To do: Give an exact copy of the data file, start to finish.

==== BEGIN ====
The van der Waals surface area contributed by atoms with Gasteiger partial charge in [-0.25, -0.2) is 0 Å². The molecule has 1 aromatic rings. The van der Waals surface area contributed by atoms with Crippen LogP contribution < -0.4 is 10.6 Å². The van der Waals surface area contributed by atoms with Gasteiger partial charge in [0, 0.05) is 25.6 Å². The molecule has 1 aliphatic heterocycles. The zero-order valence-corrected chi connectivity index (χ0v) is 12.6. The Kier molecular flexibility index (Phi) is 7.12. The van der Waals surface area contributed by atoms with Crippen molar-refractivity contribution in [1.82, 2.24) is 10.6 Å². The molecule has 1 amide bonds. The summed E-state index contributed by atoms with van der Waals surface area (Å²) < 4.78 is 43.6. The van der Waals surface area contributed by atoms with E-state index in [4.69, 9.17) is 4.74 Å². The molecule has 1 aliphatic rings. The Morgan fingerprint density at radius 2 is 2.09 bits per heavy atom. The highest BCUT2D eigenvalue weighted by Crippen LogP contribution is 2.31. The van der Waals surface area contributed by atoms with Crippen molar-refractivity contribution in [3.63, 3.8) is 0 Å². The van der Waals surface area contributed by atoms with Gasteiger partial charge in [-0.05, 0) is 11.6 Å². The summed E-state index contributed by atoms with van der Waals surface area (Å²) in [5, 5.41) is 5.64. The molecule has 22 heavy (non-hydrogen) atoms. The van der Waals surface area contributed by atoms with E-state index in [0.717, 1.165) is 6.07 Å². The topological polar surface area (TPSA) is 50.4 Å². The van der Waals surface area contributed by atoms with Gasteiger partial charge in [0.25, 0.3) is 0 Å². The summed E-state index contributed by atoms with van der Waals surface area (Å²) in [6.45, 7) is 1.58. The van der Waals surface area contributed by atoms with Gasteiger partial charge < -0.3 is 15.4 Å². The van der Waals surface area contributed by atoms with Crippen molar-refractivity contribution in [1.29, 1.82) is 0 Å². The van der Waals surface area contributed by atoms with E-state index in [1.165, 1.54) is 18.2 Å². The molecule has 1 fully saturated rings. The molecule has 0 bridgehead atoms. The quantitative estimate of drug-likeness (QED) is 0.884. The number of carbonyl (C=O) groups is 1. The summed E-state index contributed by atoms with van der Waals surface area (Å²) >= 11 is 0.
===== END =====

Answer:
The van der Waals surface area contributed by atoms with Gasteiger partial charge in [-0.25, -0.2) is 0 Å². The molecule has 1 aromatic rings. The van der Waals surface area contributed by atoms with Crippen LogP contribution < -0.4 is 10.6 Å². The van der Waals surface area contributed by atoms with Gasteiger partial charge in [0, 0.05) is 25.6 Å². The molecule has 1 aliphatic heterocycles. The zero-order valence-corrected chi connectivity index (χ0v) is 12.6. The Kier molecular flexibility index (Phi) is 7.12. The van der Waals surface area contributed by atoms with Crippen molar-refractivity contribution in [1.82, 2.24) is 10.6 Å². The molecule has 1 amide bonds. The summed E-state index contributed by atoms with van der Waals surface area (Å²) < 4.78 is 43.6. The van der Waals surface area contributed by atoms with E-state index in [4.69, 9.17) is 4.74 Å². The molecule has 1 aliphatic rings. The Morgan fingerprint density at radius 2 is 2.09 bits per heavy atom. The highest BCUT2D eigenvalue weighted by Crippen LogP contribution is 2.31. The van der Waals surface area contributed by atoms with Crippen molar-refractivity contribution in [3.63, 3.8) is 0 Å². The van der Waals surface area contributed by atoms with Gasteiger partial charge in [-0.05, 0) is 11.6 Å². The summed E-state index contributed by atoms with van der Waals surface area (Å²) in [5, 5.41) is 5.64. The molecule has 22 heavy (non-hydrogen) atoms. The van der Waals surface area contributed by atoms with E-state index in [0.717, 1.165) is 6.07 Å². The topological polar surface area (TPSA) is 50.4 Å². The van der Waals surface area contributed by atoms with Gasteiger partial charge in [0.25, 0.3) is 0 Å². The summed E-state index contributed by atoms with van der Waals surface area (Å²) in [6.45, 7) is 1.58. The van der Waals surface area contributed by atoms with Gasteiger partial charge < -0.3 is 15.4 Å². The van der Waals surface area contributed by atoms with Crippen molar-refractivity contribution in [1.29, 1.82) is 0 Å². The van der Waals surface area contributed by atoms with E-state index in [1.165, 1.54) is 18.2 Å². The molecule has 1 fully saturated rings. The molecule has 0 bridgehead atoms. The quantitative estimate of drug-likeness (QED) is 0.884. The number of carbonyl (C=O) groups is 1. The summed E-state index contributed by atoms with van der Waals surface area (Å²) >= 11 is 0.